How can just a few excess amino acids make such a striking difference in ataxin’s activity? The simplest explanation is that they alter the protein’s conformation, suggested Leonard Petrucelli of the Mayo Clinic in Jacksonville, Florida, who was not involved in the study. The expansion might cause a form of toxic gain of function, allowing ataxin to interact differently with normal partners or even recruit new binding partners. For his part, Gitler suspects that the intermediate repeats enhance some normal function of ataxin, such as its caspase-activating ability, while the long repeats that cause spinocerebellar ataxia create a new, poisonous property.—Amber Dance

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  1. I think the overall idea is quite interesting. In a nutshell, it is that TDP-43 normally shuttles between the nucleus and the cytoplasm. Under stress, it moves temporarily to the cytoplasm to form stress granules to help cells cope with the stress. Versions of ataxin-2 with polyQ expansions that are longer than normal but not long enough to cause spinocerebellar ataxia enable it to cooperate with TDP-43 and cause neurodegeneration. Both proteins are involved in stress granule formation, which would be the logical place for an interaction that might cause synergistic toxicity. But there also seems to be a role for activation of caspase-3, which can cleave TDP-43, and presumably promote cell death. The biology is interesting in part because only intermediate polyQ lengths seem to confer these properties—normal polyQ stretches or ones that cause SCA2 don't work.

    Whereas the amount of ALS explained by this biology is probably small, it does give us additional insights into how TDP-43 might work and lead to neurodegeneration. Since TDP-43 pathology is found in a number of neurodegenerative diseases, those insights have broader implications. We had shown a few years ago that ALS-causing mutations in TDP-43 increase its levels in the cytoplasm. The extent to which TDP-43 is in the cytoplasm, whether a disease-causing mutation is present or not, seems to predict whether and when neurons will die. The results of the Gitler paper are consistent with that and suggest a model in which ataxin-2 with intermediate polyQ lengths might lead to an interaction with TPD-43 in the cytoplasm that has the net effect of stabilizing it there. The work provides important insights into the mechanisms by which a genetic modifier might mediate its activities.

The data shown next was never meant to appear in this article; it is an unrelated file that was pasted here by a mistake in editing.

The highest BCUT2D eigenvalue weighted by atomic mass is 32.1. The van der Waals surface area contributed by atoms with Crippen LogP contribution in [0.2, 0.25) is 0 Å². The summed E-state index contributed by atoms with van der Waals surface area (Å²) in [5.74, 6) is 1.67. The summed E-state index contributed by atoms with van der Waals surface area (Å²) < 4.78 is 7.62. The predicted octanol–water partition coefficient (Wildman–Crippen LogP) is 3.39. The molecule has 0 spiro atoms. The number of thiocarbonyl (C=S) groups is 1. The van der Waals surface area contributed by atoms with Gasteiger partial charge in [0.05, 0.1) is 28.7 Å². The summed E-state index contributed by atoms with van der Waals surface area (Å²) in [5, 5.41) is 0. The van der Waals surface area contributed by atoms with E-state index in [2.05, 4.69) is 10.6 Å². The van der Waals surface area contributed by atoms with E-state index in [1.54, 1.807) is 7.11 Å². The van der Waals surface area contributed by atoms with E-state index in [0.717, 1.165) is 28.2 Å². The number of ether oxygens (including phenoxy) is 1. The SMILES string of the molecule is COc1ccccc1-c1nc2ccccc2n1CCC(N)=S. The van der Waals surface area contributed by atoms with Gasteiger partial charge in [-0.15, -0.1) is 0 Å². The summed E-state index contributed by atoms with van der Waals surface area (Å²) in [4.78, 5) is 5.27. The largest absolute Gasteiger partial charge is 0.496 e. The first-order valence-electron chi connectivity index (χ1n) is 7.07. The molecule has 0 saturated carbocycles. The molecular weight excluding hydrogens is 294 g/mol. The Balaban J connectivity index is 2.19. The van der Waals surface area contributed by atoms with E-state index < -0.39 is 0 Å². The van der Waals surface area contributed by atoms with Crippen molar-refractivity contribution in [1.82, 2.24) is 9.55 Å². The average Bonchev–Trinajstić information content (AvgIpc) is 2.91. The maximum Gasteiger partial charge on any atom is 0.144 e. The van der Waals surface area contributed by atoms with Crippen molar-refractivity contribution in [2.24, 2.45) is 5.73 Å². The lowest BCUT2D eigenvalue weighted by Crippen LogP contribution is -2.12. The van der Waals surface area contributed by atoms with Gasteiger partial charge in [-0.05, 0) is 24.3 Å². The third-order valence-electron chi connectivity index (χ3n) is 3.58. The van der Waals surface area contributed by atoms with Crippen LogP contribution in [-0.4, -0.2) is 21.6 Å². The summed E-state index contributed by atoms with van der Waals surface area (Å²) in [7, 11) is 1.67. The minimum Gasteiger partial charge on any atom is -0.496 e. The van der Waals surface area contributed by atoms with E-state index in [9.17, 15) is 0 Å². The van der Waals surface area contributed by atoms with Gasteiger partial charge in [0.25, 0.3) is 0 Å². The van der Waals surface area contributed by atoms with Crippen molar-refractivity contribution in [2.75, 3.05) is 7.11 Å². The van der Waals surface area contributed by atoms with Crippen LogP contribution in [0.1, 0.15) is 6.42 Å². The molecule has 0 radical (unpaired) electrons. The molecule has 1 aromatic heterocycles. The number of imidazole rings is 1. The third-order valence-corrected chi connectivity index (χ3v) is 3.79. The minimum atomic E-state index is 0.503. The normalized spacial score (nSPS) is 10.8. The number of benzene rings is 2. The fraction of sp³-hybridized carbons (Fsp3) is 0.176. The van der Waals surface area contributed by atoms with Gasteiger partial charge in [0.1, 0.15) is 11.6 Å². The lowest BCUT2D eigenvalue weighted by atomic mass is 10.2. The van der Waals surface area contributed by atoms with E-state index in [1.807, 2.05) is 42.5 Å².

It's too early to tell whether there is a therapeutic angle here. We need to understand the biology better, and the one thing we can say for sure is that the levels and localization of TDP-43 appear to be meticulously and intricately regulated by cells.

    View all comments by Steven Finkbeiner

References

News Citations

  1. ALS—A Polyglutamine Disease? Mid-length Repeats Boost Risk
  2. Progranulin Controls Cutting of Inclusion Protein

Webinar Citations

  1. Stress Granules and Neurodegenerative Disease—What’s the Scoop?

Paper Citations

  1. . Ataxin-2 intermediate-length polyglutamine expansions are associated with increased risk for ALS. Nature. 2010 Aug 26;466(7310):1069-75. PubMed.
  2. . Tar DNA binding protein-43 (TDP-43) associates with stress granules: analysis of cultured cells and pathological brain tissue. PLoS One. 2010;5(10):e13250. PubMed.
  3. . Progranulin mediates caspase-dependent cleavage of TAR DNA binding protein-43. J Neurosci. 2007 Sep 26;27(39):10530-4. PubMed.
  4. . Ataxin-2 promotes apoptosis of human neuroblastoma cells. Oncogene. 2003 Jan 23;22(3):401-11. PubMed.
  5. . Efficacy of minocycline in patients with amyotrophic lateral sclerosis: a phase III randomised trial. Lancet Neurol. 2007 Dec;6(12):1045-53. PubMed.

Further Reading

Papers

  1. . Distinct TDP-43 pathology in ALS patients with ataxin 2 intermediate-length polyQ expansions. Acta Neuropathol. 2012 Aug;124(2):221-30. PubMed.
  2. . Ataxin-2 polyQ expansions in FTLD-ALS spectrum disorders in Flanders-Belgian cohorts. Neurobiol Aging. 2012 May;33(5):1004.e17-20. PubMed.
  3. . The modulation of Amyotrophic Lateral Sclerosis risk by ataxin-2 intermediate polyglutamine expansions is a specific effect. Neurobiol Dis. 2012 Jan;45(1):356-61. PubMed.
  4. . Evaluating the prevalence of polyglutamine repeat expansions in amyotrophic lateral sclerosis. Neurology. 2011 Jun 14;76(24):2062-5. PubMed.
  5. . Ataxin-2 repeat-length variation and neurodegeneration. Hum Mol Genet. 2011 Aug 15;20(16):3207-12. PubMed.
  6. . Neurodegeneration: An expansion in ALS genetics. Nature. 2010 Aug 26;466(7310):1052-3. PubMed.

Primary Papers

  1. . ALS-associated ataxin 2 polyQ expansions enhance stress-induced caspase 3 activation and increase TDP-43 pathological modifications. J Neurosci. 2012 Jul 4;32(27):9133-42. PubMed.